If you're a veteran police officer who beats, chokes, and sexually assaults a prisoner in the State of Idaho, you can anticipate a wrist-slap so trivial as to defy detection by the human nervous system.
If, on the other hand, you're a law-abiding, 66-year-old retired nun, who -- in the sanctuary of the jury room -- expresses the view that a juror's first allegiance is to God and the truth, you can expect to be charged with felonious perjury.
You can expect the same state Attorney General who displayed torpid indifference in prosecuting the abusive police officer to pursue you hammer and tongs. You can anticipate that the AG will make it a priority to put you in prison for the supposed crime of behaving like a conscientious citizen and carrying out the fundamental duty of a juror: Forcing the State to prove its case against a defendant, and voting to acquit if you're honestly convinced that the case hadn't been made. And if that AG had his way, you would probably spend the rest of your life in prison.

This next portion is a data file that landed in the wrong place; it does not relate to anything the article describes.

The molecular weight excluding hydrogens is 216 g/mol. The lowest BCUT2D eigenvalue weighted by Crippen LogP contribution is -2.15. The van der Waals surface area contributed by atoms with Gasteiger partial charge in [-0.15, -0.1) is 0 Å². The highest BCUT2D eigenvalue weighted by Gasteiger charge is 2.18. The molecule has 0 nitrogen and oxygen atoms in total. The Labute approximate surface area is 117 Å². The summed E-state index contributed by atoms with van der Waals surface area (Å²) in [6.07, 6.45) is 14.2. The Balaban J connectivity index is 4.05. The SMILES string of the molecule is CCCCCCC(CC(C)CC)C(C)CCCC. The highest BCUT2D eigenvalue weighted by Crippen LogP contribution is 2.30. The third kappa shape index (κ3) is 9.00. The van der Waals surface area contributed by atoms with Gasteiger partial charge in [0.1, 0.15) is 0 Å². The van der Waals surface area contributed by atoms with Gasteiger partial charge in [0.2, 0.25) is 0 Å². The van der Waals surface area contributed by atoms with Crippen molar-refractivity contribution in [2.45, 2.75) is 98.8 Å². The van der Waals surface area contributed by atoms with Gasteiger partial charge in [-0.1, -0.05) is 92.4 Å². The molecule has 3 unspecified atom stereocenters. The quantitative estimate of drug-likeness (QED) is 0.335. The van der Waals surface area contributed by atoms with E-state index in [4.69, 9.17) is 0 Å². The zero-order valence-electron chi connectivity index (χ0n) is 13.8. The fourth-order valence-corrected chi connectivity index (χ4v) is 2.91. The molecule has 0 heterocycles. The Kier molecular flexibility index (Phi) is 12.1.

Kevin Buttars, formerly of the Montpelier Police, didn't escape punishment entirely for his March 2007 assault on Jared Finley. He will spend about two weeks in the local jail, and was stuck with a $500 fine and court costs of about $75. He will also be on probation for a year. This sentence -- imposed for a crime that involved physical battery and a sexual assault -- is much lighter than what the typical Idahoan would receive for driving with a suspended license.
To understand the magnitude of the break Buttars was cut by Idaho Attorney General Lawrence Wasden, one need only learn that the prescribed sentence for the crime of "unnecessary assault by a police officer" -- which is a misdemeanor (!) -- is a year in jail and a $5,000 fine.
For commonplace assault and battery, the Idaho Criminal Code prescribes a sentence of up to a year in jail, a fine of up to $1,000, or both. And of course, if someone of the plebian class had dared to lay his unhallowed hands on the sanctified person of Officer Buttars in exactly the same way he attacked Finley, the punishment would have been a prison term of at least five years.